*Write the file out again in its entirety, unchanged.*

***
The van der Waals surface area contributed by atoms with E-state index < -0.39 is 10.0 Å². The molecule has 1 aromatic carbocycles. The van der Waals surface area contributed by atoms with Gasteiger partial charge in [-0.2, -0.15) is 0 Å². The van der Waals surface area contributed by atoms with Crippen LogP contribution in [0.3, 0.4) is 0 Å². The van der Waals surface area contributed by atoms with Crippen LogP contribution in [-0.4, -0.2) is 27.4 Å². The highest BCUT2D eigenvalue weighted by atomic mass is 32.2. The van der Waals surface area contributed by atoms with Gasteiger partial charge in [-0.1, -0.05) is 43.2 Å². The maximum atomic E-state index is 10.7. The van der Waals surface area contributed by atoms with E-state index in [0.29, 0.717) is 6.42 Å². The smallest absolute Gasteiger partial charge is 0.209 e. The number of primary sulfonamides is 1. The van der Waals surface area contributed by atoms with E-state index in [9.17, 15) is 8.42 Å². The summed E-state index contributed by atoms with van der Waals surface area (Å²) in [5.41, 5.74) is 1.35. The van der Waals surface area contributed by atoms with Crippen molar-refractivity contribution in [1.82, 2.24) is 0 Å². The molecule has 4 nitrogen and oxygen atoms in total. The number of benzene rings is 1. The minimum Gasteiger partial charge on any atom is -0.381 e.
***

The van der Waals surface area contributed by atoms with E-state index < -0.39 is 10.0 Å². The molecule has 1 aromatic carbocycles. The van der Waals surface area contributed by atoms with Gasteiger partial charge in [-0.2, -0.15) is 0 Å². The van der Waals surface area contributed by atoms with Crippen LogP contribution in [0.3, 0.4) is 0 Å². The van der Waals surface area contributed by atoms with Crippen LogP contribution in [-0.4, -0.2) is 27.4 Å². The highest BCUT2D eigenvalue weighted by atomic mass is 32.2. The van der Waals surface area contributed by atoms with Gasteiger partial charge in [-0.1, -0.05) is 43.2 Å². The maximum atomic E-state index is 10.7. The van der Waals surface area contributed by atoms with E-state index in [0.29, 0.717) is 6.42 Å². The smallest absolute Gasteiger partial charge is 0.209 e. The number of primary sulfonamides is 1. The van der Waals surface area contributed by atoms with E-state index in [9.17, 15) is 8.42 Å². The summed E-state index contributed by atoms with van der Waals surface area (Å²) in [5.41, 5.74) is 1.35. The van der Waals surface area contributed by atoms with Crippen molar-refractivity contribution in [1.82, 2.24) is 0 Å². The molecule has 4 nitrogen and oxygen atoms in total. The number of benzene rings is 1. The minimum Gasteiger partial charge on any atom is -0.381 e.